Thursday, January 12, 2012

Why Women Need Fat: A Blogher Book Club Review

 "Why Women Need Fat: How "Healthy Food Makes Us Gain Excess Weight and the Surprising Solution to Losing it Forever"

By William D. Lassek, M.D. and Steven J.C. Gaulin, PH.D.
Hudson Street Press 2012

I’ve never been a dieter. I don't buy low-fat or fat-free anything. I don't find value in restricting or counting calories. You will never find an ounce of margarine or trendy sweeteners like Truvia in my household. I eat food, real food, when I’m hungry and feel no remorse about it.

Why Women Need Fat initially peaked my interest because I’m one of those crazy rare people in America that believes in eat whole foods, getting frequent exercise, and acknowledging that my weight is what it is because the way my body is programmed and a diet may not permanently change that. I recognize that fat is just as necessary as muscle and that I am not defined by my weight. I cannot modify or alter my DNA in any way, shape, or form and I'm okay with this. My body looks the way it does because it was meant to look this way.

That being said, I think 100% of all diets are bogus and often find myself extremely frustrated that the American public is often mislead and buys into unsupported diet claims that rarely lead to results and leave people feeling like they are on a never ending cycle to conquer those last few unwanted pounds.

But I generally keep those opinions to myself because I am fortunate enough to be naturally thin and no one wants to hear a thin woman rave on and on about how no matter how much she eats her weight is easily maintainable.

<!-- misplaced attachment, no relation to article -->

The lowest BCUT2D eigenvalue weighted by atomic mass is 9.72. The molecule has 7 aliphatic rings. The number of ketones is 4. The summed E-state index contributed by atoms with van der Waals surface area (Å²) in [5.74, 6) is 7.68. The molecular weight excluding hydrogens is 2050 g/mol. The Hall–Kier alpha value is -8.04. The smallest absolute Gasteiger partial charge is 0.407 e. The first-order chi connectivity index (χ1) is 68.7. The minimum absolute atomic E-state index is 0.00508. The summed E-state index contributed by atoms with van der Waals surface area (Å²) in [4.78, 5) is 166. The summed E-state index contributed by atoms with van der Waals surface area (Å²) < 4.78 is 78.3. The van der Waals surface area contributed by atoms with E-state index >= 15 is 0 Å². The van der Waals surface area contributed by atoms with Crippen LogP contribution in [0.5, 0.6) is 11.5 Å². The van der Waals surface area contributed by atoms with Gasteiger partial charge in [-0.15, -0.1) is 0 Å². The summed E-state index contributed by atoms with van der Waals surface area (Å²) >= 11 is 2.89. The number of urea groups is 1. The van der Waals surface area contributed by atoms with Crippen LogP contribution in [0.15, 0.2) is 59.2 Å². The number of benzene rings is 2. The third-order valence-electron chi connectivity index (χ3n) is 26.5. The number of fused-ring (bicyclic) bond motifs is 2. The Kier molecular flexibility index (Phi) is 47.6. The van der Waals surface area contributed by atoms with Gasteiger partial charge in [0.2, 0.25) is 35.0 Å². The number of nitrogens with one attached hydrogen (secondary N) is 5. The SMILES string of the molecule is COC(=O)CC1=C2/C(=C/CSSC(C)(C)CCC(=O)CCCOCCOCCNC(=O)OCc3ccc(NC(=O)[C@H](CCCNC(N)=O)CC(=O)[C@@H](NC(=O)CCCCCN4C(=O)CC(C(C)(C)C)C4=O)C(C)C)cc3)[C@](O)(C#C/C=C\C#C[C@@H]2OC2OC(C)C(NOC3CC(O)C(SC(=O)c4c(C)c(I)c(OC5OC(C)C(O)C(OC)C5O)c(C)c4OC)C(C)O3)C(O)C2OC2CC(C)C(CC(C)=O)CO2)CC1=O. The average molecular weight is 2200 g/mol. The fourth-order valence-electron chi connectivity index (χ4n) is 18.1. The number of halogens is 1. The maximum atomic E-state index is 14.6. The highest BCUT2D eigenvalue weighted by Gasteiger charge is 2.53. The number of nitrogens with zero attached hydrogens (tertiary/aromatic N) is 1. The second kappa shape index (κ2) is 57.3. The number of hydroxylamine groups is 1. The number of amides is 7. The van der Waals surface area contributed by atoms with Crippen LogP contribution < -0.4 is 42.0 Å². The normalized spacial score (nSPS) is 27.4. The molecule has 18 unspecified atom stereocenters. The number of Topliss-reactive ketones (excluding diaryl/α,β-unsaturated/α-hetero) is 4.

I'll just punch myself in the face for that now.

Why Women Need Fat addresses some of the common misconceptions that Americans have regarding weight and the standard American diet. The amount of food-like substances that we ingest is this country is insane where processed convenience items have somehow overtaken our diets and considerably outweigh real foods. What ever happened to the days of full fat milk and eggs fried in bacon fat?

These food-like substances that we swear by are filled with chemical compounds to resemble the real foods we are so afraid of and contain high levels of omega 6 which actually increase weight. And the worst part...most of these faux foods don't even taste good!

My favorite quote in this entire book,
"Trying to fool Mother Nature is not always a good thing"
page 145

Well said gentlemen.

What I like about this book:
  • It doesn't tell you what and how much to eat to get to your desired weight.
  • There is no multi step plan that promises to melt off those last few pounds.
  • The last 65 pages of the book have been dedicated to the resources by which the authors have come to their conclusions.
  • The book has a logical layout and begins with providing background info of why our country has the misconceptions that it does.
  • It shows that education is the key to any successful weight maintenance and to not believe every claim you hear. Do your homework people, know what you are eating!